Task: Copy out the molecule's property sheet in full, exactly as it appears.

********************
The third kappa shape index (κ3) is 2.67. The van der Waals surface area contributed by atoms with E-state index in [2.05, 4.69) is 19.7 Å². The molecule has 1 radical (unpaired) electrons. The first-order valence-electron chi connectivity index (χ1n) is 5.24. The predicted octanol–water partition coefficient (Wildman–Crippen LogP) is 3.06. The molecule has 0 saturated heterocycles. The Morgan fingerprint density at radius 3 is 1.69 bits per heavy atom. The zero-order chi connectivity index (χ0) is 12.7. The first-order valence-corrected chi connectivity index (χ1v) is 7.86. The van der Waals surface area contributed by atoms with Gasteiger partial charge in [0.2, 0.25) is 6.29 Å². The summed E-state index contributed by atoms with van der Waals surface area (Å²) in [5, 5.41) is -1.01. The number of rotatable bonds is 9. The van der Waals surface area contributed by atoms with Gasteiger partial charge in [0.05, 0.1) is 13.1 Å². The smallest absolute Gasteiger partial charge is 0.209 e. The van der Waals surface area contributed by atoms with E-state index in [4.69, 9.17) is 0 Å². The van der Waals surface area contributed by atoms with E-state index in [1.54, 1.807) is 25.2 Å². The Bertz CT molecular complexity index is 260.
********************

The third kappa shape index (κ3) is 2.67. The van der Waals surface area contributed by atoms with E-state index in [2.05, 4.69) is 19.7 Å². The molecule has 1 radical (unpaired) electrons. The first-order valence-electron chi connectivity index (χ1n) is 5.24. The predicted octanol–water partition coefficient (Wildman–Crippen LogP) is 3.06. The molecule has 0 saturated heterocycles. The Morgan fingerprint density at radius 3 is 1.69 bits per heavy atom. The zero-order chi connectivity index (χ0) is 12.7. The first-order valence-corrected chi connectivity index (χ1v) is 7.86. The van der Waals surface area contributed by atoms with Gasteiger partial charge in [0.2, 0.25) is 6.29 Å². The summed E-state index contributed by atoms with van der Waals surface area (Å²) in [5, 5.41) is -1.01. The number of rotatable bonds is 9. The van der Waals surface area contributed by atoms with Gasteiger partial charge in [0.05, 0.1) is 13.1 Å². The smallest absolute Gasteiger partial charge is 0.209 e. The van der Waals surface area contributed by atoms with E-state index in [4.69, 9.17) is 0 Å². The van der Waals surface area contributed by atoms with E-state index in [1.54, 1.807) is 25.2 Å². The Bertz CT molecular complexity index is 260.